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Helen Faith elected to chair National Association of Student Financial Aid Administrators

February 2, 2022 By Karla Weber Wandel

Helen Faith, UW–Madison’s director of student financial aid, has been elected to serve as the 2023-24 national chair of the National Association of Student Financial Aid Administrators (NASFAA).

NASFAA is the only national, nonprofit association with a primary focus on information dissemination, professional development, and legislative and regulatory analysis related to federal student aid programs. Its membership consists of more than 32,000 student financial assistance professionals at nearly 3,000 institutions, serving nine out of every 10 undergraduates in the U.S.

Studio portrait of Helen Faith

Helen Faith

“I admire Helen’s ability to keep students at the forefront of public policy while also thinking about pragmatic policy implementation and look forward to working with her in our time ahead,” says NASFAA President Justin Draeger.

Faith is a certified financial aid administrator with more than 20 years of experience at two- and four-year institutions, both public and private. Since August 2020, she has worked closely with campus partners and various stakeholders to continue expanding access and affordability to Wisconsin students while leading her team through an ongoing period of unprecedented uncertainty and change in a hybrid environment. She has overseen the distribution of more than $35 million in federal Higher Education Emergency Relief Fund (HEERF) grants to students impacted by COVID-19 and led cross-campus efforts to support undergraduates without traditional familial support.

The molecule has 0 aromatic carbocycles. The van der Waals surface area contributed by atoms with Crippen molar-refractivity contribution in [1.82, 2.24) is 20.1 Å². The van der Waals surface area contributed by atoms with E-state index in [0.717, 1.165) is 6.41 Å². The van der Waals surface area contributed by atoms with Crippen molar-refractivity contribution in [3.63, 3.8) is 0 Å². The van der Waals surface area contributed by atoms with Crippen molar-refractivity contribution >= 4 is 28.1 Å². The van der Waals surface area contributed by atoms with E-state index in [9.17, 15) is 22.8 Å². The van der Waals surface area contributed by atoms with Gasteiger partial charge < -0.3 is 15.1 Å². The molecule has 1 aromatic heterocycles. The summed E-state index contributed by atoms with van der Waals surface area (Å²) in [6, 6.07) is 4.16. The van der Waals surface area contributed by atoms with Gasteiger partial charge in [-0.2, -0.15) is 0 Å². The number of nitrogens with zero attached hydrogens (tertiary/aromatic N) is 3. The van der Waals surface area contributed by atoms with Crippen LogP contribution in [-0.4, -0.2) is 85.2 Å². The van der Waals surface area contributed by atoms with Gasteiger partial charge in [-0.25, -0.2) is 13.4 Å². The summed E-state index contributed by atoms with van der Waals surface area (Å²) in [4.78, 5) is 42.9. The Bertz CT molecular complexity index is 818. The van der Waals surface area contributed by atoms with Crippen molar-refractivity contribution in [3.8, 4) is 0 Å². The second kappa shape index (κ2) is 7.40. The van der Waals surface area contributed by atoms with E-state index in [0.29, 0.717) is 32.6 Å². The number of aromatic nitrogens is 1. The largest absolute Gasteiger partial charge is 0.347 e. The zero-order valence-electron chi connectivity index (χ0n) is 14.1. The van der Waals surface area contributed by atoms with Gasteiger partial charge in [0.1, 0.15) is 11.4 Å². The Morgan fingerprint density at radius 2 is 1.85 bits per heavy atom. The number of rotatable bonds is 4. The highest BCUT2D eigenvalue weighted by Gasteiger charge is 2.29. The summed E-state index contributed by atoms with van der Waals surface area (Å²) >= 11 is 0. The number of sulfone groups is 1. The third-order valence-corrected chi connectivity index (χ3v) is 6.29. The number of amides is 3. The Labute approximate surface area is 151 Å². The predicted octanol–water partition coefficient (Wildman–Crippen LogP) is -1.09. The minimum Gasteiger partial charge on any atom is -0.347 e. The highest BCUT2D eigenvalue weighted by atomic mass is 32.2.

Students like Sadie Stelter, a fourth-year English and Art History major, attest to the impact of Faith’s work. “Helen has made such a difference in my college career in the very short time I’ve known her,” Stelter says. “She has shown me a kindness that financially struggling students like me rarely receive and has earned my trust and respect. The work she does helps students enormously, and she has made a huge difference in my life.”

Faith is also a leader in advancing improvements in policy, practice and funding for student financial aid. She launched programs and resources to help UW students, alumni and employees navigate the temporary Public Service Loan Forgiveness waiver, and her extensive knowledge of policy and regulations has been a critical resource for colleagues and policy advocates alike. She has lent her expertise in the federal negotiated rulemaking process for the U.S. Department of Education and to organizations like NASFAA and Western Association of Student Financial Aid Administrators (WASFAA). In 2021, Faith was elected to serve as a representative-at-large to NASFAA’s board of directors and currently serves as a mentor for NASFAA’s award-winning Diversity Leadership Program, which she helped develop. In her work with organizations like NASFAA, she has connected academic researchers with financial aid practitioners to collaborate on recognizing and addressing bias in financial aid administration.

As the national chair, Faith will oversee the work of the NASFAA board, committees, and task forces. The national chair works closely with the NASFAA president and staff to set priorities and coordinate initiatives to promote student access and success in higher education.

“Helen’s leadership comes at a crucial time in federal policymaking where her commitment to equity and research will be put to effective use,” says Nick Hillman, professor in Educational Leadership and Policy Analysis and director of the Student Success Through Applied Research (SSTAR) Lab.

“For Helen to have this opportunity is a testament to her commitment and the respect she holds amongst peers,” says Chancellor Rebecca Blank. “It’s an honor for UW­–Madison and Wisconsin to have someone from our team leading the way, not just on the financial aid profession and future policy, but on access and affordability for all students.”

Faith was also recently admitted into UW­–Madison’s Educational Leadership and Policy Analysis program to earn her doctorate. She holds a master’s degree in educational policy, foundations and administration from Portland State University and a bachelor’s degree with honors in literature from the University of California, Santa Cruz.